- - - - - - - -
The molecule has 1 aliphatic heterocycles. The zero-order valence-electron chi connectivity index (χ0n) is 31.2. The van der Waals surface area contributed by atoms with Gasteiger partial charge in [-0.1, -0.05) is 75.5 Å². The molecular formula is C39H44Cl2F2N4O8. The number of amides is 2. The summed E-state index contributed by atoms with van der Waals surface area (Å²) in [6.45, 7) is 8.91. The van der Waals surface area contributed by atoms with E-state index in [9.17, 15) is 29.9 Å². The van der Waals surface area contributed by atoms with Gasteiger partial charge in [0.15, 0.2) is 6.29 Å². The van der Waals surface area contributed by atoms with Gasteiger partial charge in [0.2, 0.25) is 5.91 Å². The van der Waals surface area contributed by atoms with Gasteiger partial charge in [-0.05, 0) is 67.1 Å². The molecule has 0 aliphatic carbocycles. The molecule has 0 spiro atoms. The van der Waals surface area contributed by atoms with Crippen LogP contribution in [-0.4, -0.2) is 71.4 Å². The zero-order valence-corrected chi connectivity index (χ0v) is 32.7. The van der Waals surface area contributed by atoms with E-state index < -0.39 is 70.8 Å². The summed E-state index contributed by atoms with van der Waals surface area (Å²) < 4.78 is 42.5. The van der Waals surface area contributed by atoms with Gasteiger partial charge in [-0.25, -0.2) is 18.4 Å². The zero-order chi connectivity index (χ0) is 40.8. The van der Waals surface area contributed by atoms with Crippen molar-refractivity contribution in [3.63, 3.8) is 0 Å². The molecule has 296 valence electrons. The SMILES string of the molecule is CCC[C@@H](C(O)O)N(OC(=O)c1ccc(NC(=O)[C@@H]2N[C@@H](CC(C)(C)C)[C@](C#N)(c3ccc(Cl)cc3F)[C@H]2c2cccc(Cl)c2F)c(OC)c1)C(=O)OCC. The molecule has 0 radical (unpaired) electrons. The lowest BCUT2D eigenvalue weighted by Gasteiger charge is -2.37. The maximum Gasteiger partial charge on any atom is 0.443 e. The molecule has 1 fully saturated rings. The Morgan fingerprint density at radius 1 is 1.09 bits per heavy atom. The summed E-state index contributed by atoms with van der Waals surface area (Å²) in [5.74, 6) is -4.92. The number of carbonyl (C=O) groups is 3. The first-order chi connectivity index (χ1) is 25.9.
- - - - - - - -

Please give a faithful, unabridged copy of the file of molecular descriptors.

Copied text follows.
The molecule has 1 aliphatic heterocycles. The zero-order valence-electron chi connectivity index (χ0n) is 31.2. The van der Waals surface area contributed by atoms with Gasteiger partial charge in [-0.1, -0.05) is 75.5 Å². The molecular formula is C39H44Cl2F2N4O8. The number of amides is 2. The summed E-state index contributed by atoms with van der Waals surface area (Å²) in [6.45, 7) is 8.91. The van der Waals surface area contributed by atoms with E-state index in [9.17, 15) is 29.9 Å². The van der Waals surface area contributed by atoms with Gasteiger partial charge in [0.15, 0.2) is 6.29 Å². The van der Waals surface area contributed by atoms with Gasteiger partial charge in [0.2, 0.25) is 5.91 Å². The van der Waals surface area contributed by atoms with Gasteiger partial charge in [-0.05, 0) is 67.1 Å². The molecule has 0 aliphatic carbocycles. The molecule has 0 spiro atoms. The van der Waals surface area contributed by atoms with Crippen LogP contribution in [-0.4, -0.2) is 71.4 Å². The zero-order valence-corrected chi connectivity index (χ0v) is 32.7. The van der Waals surface area contributed by atoms with E-state index < -0.39 is 70.8 Å². The summed E-state index contributed by atoms with van der Waals surface area (Å²) < 4.78 is 42.5. The van der Waals surface area contributed by atoms with Gasteiger partial charge in [-0.25, -0.2) is 18.4 Å². The zero-order chi connectivity index (χ0) is 40.8. The van der Waals surface area contributed by atoms with Crippen molar-refractivity contribution in [3.63, 3.8) is 0 Å². The molecule has 296 valence electrons. The SMILES string of the molecule is CCC[C@@H](C(O)O)N(OC(=O)c1ccc(NC(=O)[C@@H]2N[C@@H](CC(C)(C)C)[C@](C#N)(c3ccc(Cl)cc3F)[C@H]2c2cccc(Cl)c2F)c(OC)c1)C(=O)OCC. The molecule has 0 radical (unpaired) electrons. The lowest BCUT2D eigenvalue weighted by Gasteiger charge is -2.37. The maximum Gasteiger partial charge on any atom is 0.443 e. The molecule has 1 fully saturated rings. The Morgan fingerprint density at radius 1 is 1.09 bits per heavy atom. The summed E-state index contributed by atoms with van der Waals surface area (Å²) in [5.74, 6) is -4.92. The number of carbonyl (C=O) groups is 3. The first-order chi connectivity index (χ1) is 25.9.